Florida reinstated its per-gallon gasoline sales tax today after a month-long delay imposed by Gov. Ron DeSantis and state lawmakers in October.
Last month’s savings of 25.3 cents on every gallon of gasoline appeared to have a less obvious impact on drivers, thanks to another spike in oil prices in early October. However, there were other factors at play, including when gas stations purchased gasoline.
Gas prices, including the tax suspension, it fell to Florida by about 10 cents a day after the tax holiday went into effect on Oct. 1, and since the beginning of the month, it has taken five days for the average price of a gallon of regular gas in Florida to drop 20 cents, according to a Palm Beach Post analysis of data from the American Automobile Association and technology company GasBuddy.
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For example, motorists who filled up on Oct. 5 saw the lowest average cost for the month, about $3.17 a gallon, before the average cost rose again and even surpassed the cost on Sept. 30 at about $3.37.
So for most people who filled up at a gas station, it was often difficult to calculate the tax savings.
“That’s hard for consumers to understand. They have that pump they can just look at,” Patrick De Haan, head of oil analysis at GasBuddy, said of the holiday’s impact on the gas tax. “What consumers see is not the whole story.”
The highest average price in the Sunshine State hit $3.40 around the second week of October, days after a group of oil-producing nations known as OPEC+ decided to cut output by 2 million barrels a day. The average gallon of gas in the United States hit its peak at the same time, rising 12 cents since the start of the month.
In the first two weeks of October, average gas prices in the U.S. overall rose 11 cents, while average gas prices in Florida rose 2 cents. Still, it’s been hard to compare Florida’s market to that of any other state because of a practice called “price cycling,” where prices typically ebb and flow on schedule.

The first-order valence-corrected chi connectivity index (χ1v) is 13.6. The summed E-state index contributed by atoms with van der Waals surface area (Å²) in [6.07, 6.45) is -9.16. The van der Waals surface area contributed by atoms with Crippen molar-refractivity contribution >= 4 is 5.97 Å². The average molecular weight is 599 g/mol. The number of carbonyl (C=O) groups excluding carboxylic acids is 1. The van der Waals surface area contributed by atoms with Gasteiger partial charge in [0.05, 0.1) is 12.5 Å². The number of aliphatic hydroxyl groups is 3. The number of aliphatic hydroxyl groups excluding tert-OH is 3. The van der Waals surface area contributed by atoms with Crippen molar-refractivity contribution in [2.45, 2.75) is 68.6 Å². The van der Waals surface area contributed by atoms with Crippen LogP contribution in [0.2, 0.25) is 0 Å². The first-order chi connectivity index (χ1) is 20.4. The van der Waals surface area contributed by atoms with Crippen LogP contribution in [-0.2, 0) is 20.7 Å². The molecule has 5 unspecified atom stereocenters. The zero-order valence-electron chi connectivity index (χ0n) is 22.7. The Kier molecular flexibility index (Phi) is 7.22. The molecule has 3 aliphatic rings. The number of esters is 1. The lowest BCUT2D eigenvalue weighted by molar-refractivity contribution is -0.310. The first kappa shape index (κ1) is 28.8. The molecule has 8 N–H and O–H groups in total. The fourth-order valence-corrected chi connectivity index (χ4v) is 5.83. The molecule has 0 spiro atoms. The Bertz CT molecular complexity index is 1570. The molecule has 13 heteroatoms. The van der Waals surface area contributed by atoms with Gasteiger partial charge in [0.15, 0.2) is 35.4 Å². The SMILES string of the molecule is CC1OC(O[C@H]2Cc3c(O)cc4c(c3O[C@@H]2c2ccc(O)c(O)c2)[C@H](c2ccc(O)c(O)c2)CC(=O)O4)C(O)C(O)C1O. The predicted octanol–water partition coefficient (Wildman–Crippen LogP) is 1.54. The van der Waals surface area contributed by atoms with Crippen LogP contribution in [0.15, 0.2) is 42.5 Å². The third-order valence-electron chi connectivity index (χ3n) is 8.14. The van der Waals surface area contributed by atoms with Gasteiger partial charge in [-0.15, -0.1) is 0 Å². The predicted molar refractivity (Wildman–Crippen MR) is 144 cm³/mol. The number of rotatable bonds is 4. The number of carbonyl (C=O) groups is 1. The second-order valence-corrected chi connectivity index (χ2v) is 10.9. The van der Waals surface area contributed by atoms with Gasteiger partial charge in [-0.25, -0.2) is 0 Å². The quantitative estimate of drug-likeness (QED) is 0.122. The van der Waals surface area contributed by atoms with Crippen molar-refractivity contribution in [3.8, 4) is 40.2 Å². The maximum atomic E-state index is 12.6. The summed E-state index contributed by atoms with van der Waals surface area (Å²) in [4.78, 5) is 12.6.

Additionally, Florida is a commuter state with more tourism than most states, so there is more pressure on fuel prices.
Still, the holiday tax holiday “softened the blow” of the price hike, De Haan said. If he wasn’t, motorists would pay even higher prices.
The good news regarding the reintroduction of the fuel sales tax is that gasoline prices are falling again across the state, according to AAA — The Auto Club Group. For the past week, the state average fell 7 cents to $3.29 a gallon, the group said Monday.
AAA calculated the average price of gasoline in Florida for the month of October to be $3.33 per gallon, down about 6 cents from the September 30 price.
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Another factor in the timing of the tax credit for consumers is when gas stations purchased their fuel.
According to the Supreme Public Prosecutor’s Office, it is against the law for an “end supplier, wholesaler, importer, reseller or retailer of fuel” to take advantage of the tax holiday or not provide this benefit to the consumer. But that’s only if the gas station bought gas from its supplier at a discounted price.